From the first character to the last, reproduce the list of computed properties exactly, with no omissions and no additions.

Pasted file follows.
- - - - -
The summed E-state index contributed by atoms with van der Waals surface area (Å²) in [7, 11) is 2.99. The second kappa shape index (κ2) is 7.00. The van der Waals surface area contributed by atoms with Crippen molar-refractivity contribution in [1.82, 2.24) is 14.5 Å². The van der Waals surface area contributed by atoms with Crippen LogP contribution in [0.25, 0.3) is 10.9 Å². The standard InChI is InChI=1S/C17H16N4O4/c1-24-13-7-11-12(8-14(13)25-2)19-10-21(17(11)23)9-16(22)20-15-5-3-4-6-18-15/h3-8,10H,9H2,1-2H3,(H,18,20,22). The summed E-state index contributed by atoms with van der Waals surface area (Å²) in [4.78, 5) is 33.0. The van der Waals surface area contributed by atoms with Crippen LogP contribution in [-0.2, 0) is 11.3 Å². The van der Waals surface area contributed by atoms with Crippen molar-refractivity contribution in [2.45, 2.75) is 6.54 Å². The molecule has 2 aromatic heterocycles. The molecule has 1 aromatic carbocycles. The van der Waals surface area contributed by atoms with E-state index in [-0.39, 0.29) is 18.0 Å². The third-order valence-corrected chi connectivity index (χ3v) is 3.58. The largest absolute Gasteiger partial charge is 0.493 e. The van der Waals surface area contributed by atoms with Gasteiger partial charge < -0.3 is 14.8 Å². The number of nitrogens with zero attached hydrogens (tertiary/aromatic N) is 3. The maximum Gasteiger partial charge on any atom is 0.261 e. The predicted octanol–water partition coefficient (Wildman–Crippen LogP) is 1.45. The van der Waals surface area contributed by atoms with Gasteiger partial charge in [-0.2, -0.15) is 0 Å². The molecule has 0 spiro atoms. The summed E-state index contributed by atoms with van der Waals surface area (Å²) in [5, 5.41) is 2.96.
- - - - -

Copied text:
The summed E-state index contributed by atoms with van der Waals surface area (Å²) in [7, 11) is 2.99. The second kappa shape index (κ2) is 7.00. The van der Waals surface area contributed by atoms with Crippen molar-refractivity contribution in [1.82, 2.24) is 14.5 Å². The van der Waals surface area contributed by atoms with Crippen LogP contribution in [0.25, 0.3) is 10.9 Å². The standard InChI is InChI=1S/C17H16N4O4/c1-24-13-7-11-12(8-14(13)25-2)19-10-21(17(11)23)9-16(22)20-15-5-3-4-6-18-15/h3-8,10H,9H2,1-2H3,(H,18,20,22). The summed E-state index contributed by atoms with van der Waals surface area (Å²) in [4.78, 5) is 33.0. The van der Waals surface area contributed by atoms with Crippen LogP contribution in [-0.2, 0) is 11.3 Å². The van der Waals surface area contributed by atoms with Crippen molar-refractivity contribution in [2.45, 2.75) is 6.54 Å². The molecule has 2 aromatic heterocycles. The molecule has 1 aromatic carbocycles. The van der Waals surface area contributed by atoms with E-state index in [-0.39, 0.29) is 18.0 Å². The third-order valence-corrected chi connectivity index (χ3v) is 3.58. The largest absolute Gasteiger partial charge is 0.493 e. The van der Waals surface area contributed by atoms with Gasteiger partial charge < -0.3 is 14.8 Å². The number of nitrogens with zero attached hydrogens (tertiary/aromatic N) is 3. The maximum Gasteiger partial charge on any atom is 0.261 e. The predicted octanol–water partition coefficient (Wildman–Crippen LogP) is 1.45. The van der Waals surface area contributed by atoms with Gasteiger partial charge in [-0.2, -0.15) is 0 Å². The molecule has 0 spiro atoms. The summed E-state index contributed by atoms with van der Waals surface area (Å²) in [5, 5.41) is 2.96.